Guatemala Travel Planner - (Page 8)

la k e a t it la n con t in ued Maya culture. Close to San Pedro but accessed only by boat is San Juan La Laguna, a special village whose Tzutuhil inhabitants take pride in their craft traditions: your clients can learn all about weaving at the local women’s cooperative; naïf painters welcome visitors to their homes and workshops; and fishermen take clients out in their ca y ucos to share their techniques of lake fishing. The village has two language institutes and several fine little B Bs. Another “newcomer” village is Jaibalito, also accessible only by boat, and taking advantage of a more remote location and quiet environment, lodges have sprouted up here. Not far from Panajachel, Tuesday, Friday and Sunday are market days in the Solola, where the plaza next to the cathedral is ablaze C hichicastenango S anto tomas C hurch. O ne of Atitlan’s most popular day ex cursions takes visitors to one of the country’s most famous indigenous markets, Chichicastenango, where on Thursdays and Sundays, thousands of locals gather for a market of fresh produce, livestock and handicrafts, including tex tiles, blankets, wooden saints, leather bags, hand-woven belts and its signature wooden masks used in traditional ceremonies. Visitors often arrive the night before market day and stay at one of the town’s colonial-style inns to be on hand early for the best buys. The most important site in the town of cobbled streets and red rooftops is Santo Tomas Church, a mecca for those indigenous people who attend ceremonies that are more Maya than Catholic. Sunday is the day to observe (no photography) the services, marked by chanting, prayer and burning incense, and a church floor covered with offerings of maize, flowers and candles. The Festival of Santo Tomas is held Dec. 13 to 21. “ Chichi,” as everyone calls this largest market in Central America, is also a 3-hour drive from Guatemala City, and can be included on a highlands circuit coming from or going to Huehuetenango. 8 with the colorful regional garments of people from the surrounding villages. The market is huge, well-organized by products, and jammed with buyers and sellers, particularly on Fridays. Sunday mornings, the officers of the cof r a d ia s (religious brotherhoods) parade ceremoniously to the cathedral. The Western H ighlands: M ark ets M ania For travelers who love to immerse themselves in a country’s vibrant culture, there is no corner of Central America more fascinating than the Western Highlands of Guatemala. Actually, in the view of many visitors, these highlands are what a journey to Guatemala is all about. The scenery is spectacular—rolling hills, towering mountains, pristine lakes—in this region of eternal spring. And certainly one of the most special rewards is encountering the “living” Maya, descendants of the ancient temple-builders who can trace their roots back centuries as a member of cultures such as Cakchiquel, Tzutuhil and Quiche. They carry on traditions in colorful dress, gather weekly at markets to sell their finely made crafts, and celebrate their heritage in religious ceremonies and festivals that are often a dramatic mix of Christian and pre-Hispanic beliefs. West from Lake Atitlan is Quetzaltenango, with interesting attractions such as the Catedral del Espiritu Santo and the restored 18th century Municipal Theater. Locally called Xela, this is a good base for visiting a host of villages with must-see markets, hot springs, and the archaeological sites and beaches along the Pacific coast. From Xela, drive early to San Francisco El Alto, whose Friday market is the region’s largest and certainly one of Guatemala’s best: the town squares are piled high with fruits and vegetables, and one block from the central church is the livestock market. From Quetzaltenango, close-by is Almolonga, prosperous from growing gorgeous vegetables that are sold on Tuesdays, Thursdays and Saturdays by hordes of indigenous women decked out in embroidered aprons. A primary site in this area is the most extraordinary church in Guatemala, San Andres Xecul, whose bright-yellow facade is crammed with native motifs such as angels, fruits, flowers, and animals, both painted and carved. Continue on to Totonicapan, an important handicrafts center where potters, weavers and silversmiths have their workshops in their houses; Saturdays is market day in “Toto.” Wednesdays and Sundays are market days in Momostenango, one of the most traditional highland communities famous for its woolen blankets and ponchos woven on large foot looms. No highlands visit is complete without seeing Zunil, whose market is held Mondays in the church square, although one should also walk through the wholesale warehouse at the entrance to the village where bales of flowers, cabbages and onions are sorted by women in a variety of colorful traditional highland dress. The inhabitants of Zunil worship the cult of San Simon (elsewhere called Maximon), a saint whose house is filled with offerings, alcohol and burning incense. The faithful come in droves to consult with a figure dressed in European clothes, its face hidden behind sunglasses; each year he moves to a different house. Visitors should shop in Zunil at the excellent Santa Ana Handicrafts Cooperative or even take a weaving lesson. 5-12 Cities .indd 8 6/20/13 12:56 PM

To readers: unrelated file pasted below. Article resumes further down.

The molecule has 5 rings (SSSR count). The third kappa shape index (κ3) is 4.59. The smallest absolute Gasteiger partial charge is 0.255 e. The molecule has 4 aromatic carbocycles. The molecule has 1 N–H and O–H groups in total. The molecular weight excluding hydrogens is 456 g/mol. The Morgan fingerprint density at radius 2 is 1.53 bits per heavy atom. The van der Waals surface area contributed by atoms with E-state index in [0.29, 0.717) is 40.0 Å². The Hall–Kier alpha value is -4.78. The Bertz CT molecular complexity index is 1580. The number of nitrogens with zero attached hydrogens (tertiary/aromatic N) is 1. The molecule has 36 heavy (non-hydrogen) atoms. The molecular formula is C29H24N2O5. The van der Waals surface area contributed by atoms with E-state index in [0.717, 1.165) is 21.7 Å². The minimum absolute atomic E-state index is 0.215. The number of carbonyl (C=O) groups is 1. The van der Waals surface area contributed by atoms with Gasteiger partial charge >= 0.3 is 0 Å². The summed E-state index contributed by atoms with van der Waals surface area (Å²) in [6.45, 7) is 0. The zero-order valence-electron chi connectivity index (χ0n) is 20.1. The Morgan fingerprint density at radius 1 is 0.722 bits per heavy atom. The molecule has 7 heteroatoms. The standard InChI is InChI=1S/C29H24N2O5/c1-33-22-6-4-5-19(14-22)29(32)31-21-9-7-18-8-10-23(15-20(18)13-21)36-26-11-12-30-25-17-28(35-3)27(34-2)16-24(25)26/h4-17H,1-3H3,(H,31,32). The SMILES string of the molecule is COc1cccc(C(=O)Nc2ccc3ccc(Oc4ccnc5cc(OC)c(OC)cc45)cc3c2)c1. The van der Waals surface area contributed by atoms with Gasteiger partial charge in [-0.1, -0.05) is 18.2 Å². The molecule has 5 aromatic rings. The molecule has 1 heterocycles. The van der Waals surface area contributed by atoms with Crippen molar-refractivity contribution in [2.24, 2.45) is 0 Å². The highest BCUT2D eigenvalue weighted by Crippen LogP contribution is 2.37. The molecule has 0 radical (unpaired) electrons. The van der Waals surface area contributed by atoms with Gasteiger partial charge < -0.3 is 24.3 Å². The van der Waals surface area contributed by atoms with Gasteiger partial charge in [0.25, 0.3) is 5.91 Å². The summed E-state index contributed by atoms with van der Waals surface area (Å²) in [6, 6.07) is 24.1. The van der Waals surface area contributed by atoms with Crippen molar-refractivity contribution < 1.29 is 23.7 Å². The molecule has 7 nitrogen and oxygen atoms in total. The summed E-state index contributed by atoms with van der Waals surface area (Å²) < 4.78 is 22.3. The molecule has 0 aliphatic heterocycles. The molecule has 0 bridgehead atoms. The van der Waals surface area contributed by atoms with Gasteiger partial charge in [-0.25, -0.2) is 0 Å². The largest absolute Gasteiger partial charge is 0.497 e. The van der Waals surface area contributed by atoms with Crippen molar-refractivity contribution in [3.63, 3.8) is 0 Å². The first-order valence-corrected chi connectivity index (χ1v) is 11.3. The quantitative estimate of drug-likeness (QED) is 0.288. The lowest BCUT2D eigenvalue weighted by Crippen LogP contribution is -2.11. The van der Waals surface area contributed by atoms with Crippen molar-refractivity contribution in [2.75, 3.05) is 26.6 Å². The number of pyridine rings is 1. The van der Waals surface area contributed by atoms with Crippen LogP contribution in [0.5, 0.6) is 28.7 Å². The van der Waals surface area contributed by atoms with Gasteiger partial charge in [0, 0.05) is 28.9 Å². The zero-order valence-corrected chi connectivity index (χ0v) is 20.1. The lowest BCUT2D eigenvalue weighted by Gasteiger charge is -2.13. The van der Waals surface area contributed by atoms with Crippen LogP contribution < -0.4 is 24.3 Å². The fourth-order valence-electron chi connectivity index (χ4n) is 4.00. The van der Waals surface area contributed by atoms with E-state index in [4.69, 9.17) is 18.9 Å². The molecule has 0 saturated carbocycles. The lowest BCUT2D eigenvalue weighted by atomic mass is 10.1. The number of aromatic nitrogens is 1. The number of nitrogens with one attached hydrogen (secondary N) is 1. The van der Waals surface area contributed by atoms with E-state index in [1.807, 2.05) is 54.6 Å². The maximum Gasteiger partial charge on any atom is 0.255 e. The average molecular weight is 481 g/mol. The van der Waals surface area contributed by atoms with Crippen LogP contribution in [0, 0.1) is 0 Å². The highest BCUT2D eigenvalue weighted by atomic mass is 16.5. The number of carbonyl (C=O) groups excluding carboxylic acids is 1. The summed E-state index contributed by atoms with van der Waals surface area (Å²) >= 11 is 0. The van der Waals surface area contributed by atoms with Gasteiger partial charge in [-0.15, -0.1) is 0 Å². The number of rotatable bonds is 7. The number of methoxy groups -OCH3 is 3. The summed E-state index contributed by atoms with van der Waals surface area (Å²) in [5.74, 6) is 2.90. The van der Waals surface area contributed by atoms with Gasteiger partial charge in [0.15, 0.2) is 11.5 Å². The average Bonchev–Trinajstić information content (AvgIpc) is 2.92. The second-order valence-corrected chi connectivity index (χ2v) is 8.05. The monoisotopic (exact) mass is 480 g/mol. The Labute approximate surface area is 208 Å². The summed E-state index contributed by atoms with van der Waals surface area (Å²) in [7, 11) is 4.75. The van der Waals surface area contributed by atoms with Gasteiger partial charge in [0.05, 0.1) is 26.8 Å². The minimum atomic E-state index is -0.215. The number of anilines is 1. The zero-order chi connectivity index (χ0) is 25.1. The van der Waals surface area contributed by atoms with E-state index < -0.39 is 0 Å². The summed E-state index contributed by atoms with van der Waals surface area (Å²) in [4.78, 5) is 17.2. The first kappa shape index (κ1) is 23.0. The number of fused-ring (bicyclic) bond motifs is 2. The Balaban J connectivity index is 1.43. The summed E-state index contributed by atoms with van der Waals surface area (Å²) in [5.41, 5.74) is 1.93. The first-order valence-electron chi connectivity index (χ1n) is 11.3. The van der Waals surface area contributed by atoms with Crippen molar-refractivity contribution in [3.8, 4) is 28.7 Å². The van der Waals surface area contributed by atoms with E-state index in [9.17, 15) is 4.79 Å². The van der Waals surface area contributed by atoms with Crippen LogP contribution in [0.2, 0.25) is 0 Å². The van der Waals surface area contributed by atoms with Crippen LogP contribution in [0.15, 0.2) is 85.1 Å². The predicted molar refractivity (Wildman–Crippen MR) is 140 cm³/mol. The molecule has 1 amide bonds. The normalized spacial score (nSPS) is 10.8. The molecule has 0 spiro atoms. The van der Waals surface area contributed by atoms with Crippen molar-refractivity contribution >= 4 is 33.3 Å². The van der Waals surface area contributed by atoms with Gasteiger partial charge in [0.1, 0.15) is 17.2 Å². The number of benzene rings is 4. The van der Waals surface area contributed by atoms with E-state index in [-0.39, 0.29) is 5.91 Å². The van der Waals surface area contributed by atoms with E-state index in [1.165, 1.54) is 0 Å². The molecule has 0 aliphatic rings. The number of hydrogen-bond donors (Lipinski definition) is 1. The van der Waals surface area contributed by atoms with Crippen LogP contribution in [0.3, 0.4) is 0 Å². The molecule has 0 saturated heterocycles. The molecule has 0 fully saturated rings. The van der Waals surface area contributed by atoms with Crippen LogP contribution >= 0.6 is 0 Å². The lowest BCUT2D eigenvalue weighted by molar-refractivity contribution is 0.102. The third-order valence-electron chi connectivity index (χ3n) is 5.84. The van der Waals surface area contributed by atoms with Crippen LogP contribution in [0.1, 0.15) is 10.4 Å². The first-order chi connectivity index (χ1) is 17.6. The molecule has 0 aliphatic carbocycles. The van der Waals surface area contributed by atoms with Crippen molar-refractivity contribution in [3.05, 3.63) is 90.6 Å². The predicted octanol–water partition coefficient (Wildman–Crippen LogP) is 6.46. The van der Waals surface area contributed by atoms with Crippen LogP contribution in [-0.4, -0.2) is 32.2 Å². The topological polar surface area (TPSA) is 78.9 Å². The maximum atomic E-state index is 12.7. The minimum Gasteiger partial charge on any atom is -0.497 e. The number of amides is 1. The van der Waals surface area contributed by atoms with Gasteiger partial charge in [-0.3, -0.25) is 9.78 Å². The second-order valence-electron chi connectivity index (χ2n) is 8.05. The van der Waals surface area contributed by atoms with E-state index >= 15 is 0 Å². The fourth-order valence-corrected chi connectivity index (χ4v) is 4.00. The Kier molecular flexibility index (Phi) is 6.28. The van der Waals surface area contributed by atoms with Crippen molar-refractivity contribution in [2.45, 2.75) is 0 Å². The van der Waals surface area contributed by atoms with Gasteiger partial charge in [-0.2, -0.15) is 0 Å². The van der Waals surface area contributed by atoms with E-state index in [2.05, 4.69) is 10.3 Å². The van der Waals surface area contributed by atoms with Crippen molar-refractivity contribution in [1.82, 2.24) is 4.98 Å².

Table of Contents for the Digital Edition of Guatemala Travel Planner

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Guatemala Travel Planner